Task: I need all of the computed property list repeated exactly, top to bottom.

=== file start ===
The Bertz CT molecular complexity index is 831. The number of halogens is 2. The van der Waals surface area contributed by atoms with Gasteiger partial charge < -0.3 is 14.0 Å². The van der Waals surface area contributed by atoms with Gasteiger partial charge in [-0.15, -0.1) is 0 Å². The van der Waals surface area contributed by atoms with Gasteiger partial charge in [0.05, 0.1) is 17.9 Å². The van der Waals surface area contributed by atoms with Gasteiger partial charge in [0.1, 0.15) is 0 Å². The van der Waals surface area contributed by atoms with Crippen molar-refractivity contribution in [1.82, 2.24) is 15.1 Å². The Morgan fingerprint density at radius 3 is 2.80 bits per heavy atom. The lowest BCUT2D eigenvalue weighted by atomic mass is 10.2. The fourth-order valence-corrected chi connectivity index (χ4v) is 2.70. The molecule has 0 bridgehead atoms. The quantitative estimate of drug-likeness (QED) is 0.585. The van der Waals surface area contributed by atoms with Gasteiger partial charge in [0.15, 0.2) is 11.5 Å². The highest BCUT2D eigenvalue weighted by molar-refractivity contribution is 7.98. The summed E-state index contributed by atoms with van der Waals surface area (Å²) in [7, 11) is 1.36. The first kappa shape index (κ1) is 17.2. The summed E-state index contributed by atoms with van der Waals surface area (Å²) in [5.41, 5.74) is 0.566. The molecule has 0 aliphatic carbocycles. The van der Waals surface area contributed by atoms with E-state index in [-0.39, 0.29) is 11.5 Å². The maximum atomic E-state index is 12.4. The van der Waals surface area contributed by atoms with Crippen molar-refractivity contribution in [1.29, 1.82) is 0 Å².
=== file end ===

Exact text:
The Bertz CT molecular complexity index is 831. The number of halogens is 2. The van der Waals surface area contributed by atoms with Gasteiger partial charge < -0.3 is 14.0 Å². The van der Waals surface area contributed by atoms with Gasteiger partial charge in [-0.15, -0.1) is 0 Å². The van der Waals surface area contributed by atoms with Gasteiger partial charge in [0.05, 0.1) is 17.9 Å². The van der Waals surface area contributed by atoms with Gasteiger partial charge in [0.1, 0.15) is 0 Å². The van der Waals surface area contributed by atoms with Crippen molar-refractivity contribution in [1.82, 2.24) is 15.1 Å². The Morgan fingerprint density at radius 3 is 2.80 bits per heavy atom. The lowest BCUT2D eigenvalue weighted by atomic mass is 10.2. The fourth-order valence-corrected chi connectivity index (χ4v) is 2.70. The molecule has 0 bridgehead atoms. The quantitative estimate of drug-likeness (QED) is 0.585. The van der Waals surface area contributed by atoms with Gasteiger partial charge in [0.15, 0.2) is 11.5 Å². The highest BCUT2D eigenvalue weighted by molar-refractivity contribution is 7.98. The summed E-state index contributed by atoms with van der Waals surface area (Å²) in [7, 11) is 1.36. The first kappa shape index (κ1) is 17.2. The summed E-state index contributed by atoms with van der Waals surface area (Å²) in [5.41, 5.74) is 0.566. The molecule has 0 aliphatic carbocycles. The van der Waals surface area contributed by atoms with E-state index in [-0.39, 0.29) is 11.5 Å². The maximum atomic E-state index is 12.4. The van der Waals surface area contributed by atoms with Crippen molar-refractivity contribution in [1.29, 1.82) is 0 Å².